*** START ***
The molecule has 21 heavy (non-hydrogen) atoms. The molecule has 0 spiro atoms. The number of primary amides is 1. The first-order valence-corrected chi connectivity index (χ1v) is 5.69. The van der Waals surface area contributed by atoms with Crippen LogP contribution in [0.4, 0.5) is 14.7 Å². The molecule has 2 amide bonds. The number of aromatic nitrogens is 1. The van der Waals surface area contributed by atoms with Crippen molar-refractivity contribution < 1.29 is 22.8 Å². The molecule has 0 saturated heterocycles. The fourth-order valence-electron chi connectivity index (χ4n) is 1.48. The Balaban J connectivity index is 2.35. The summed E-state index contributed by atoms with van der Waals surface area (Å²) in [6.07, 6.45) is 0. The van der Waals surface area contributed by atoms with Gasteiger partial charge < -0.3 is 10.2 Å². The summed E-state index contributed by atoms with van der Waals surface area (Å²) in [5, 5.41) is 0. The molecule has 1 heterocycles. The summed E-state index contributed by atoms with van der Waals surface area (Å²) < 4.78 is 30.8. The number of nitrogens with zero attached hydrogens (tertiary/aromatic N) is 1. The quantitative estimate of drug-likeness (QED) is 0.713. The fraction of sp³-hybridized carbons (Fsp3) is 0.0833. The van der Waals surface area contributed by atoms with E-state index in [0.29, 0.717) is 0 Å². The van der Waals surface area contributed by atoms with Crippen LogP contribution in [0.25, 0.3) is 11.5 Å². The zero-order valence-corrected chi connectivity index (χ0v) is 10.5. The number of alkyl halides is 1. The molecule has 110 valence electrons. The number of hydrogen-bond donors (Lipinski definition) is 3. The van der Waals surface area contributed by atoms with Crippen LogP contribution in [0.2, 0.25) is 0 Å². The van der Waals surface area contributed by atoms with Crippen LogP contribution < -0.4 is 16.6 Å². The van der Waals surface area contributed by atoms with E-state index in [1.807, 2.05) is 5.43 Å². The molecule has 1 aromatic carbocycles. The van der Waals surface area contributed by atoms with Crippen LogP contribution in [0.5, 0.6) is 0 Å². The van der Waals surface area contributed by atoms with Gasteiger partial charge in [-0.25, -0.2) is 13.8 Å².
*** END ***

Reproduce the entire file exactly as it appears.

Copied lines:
The molecule has 21 heavy (non-hydrogen) atoms. The molecule has 0 spiro atoms. The number of primary amides is 1. The first-order valence-corrected chi connectivity index (χ1v) is 5.69. The van der Waals surface area contributed by atoms with Crippen LogP contribution in [0.4, 0.5) is 14.7 Å². The molecule has 2 amide bonds. The number of aromatic nitrogens is 1. The van der Waals surface area contributed by atoms with Crippen molar-refractivity contribution < 1.29 is 22.8 Å². The molecule has 0 saturated heterocycles. The fourth-order valence-electron chi connectivity index (χ4n) is 1.48. The Balaban J connectivity index is 2.35. The summed E-state index contributed by atoms with van der Waals surface area (Å²) in [6.07, 6.45) is 0. The van der Waals surface area contributed by atoms with Gasteiger partial charge < -0.3 is 10.2 Å². The summed E-state index contributed by atoms with van der Waals surface area (Å²) in [5, 5.41) is 0. The molecule has 1 heterocycles. The summed E-state index contributed by atoms with van der Waals surface area (Å²) < 4.78 is 30.8. The number of nitrogens with zero attached hydrogens (tertiary/aromatic N) is 1. The quantitative estimate of drug-likeness (QED) is 0.713. The fraction of sp³-hybridized carbons (Fsp3) is 0.0833. The van der Waals surface area contributed by atoms with E-state index in [0.29, 0.717) is 0 Å². The van der Waals surface area contributed by atoms with Crippen LogP contribution in [0.25, 0.3) is 11.5 Å². The zero-order valence-corrected chi connectivity index (χ0v) is 10.5. The number of alkyl halides is 1. The molecule has 110 valence electrons. The number of hydrogen-bond donors (Lipinski definition) is 3. The van der Waals surface area contributed by atoms with Crippen LogP contribution in [0.2, 0.25) is 0 Å². The van der Waals surface area contributed by atoms with Crippen LogP contribution < -0.4 is 16.6 Å². The van der Waals surface area contributed by atoms with E-state index in [1.807, 2.05) is 5.43 Å². The molecule has 1 aromatic carbocycles. The van der Waals surface area contributed by atoms with Crippen LogP contribution in [0.5, 0.6) is 0 Å². The van der Waals surface area contributed by atoms with Gasteiger partial charge in [-0.25, -0.2) is 13.8 Å².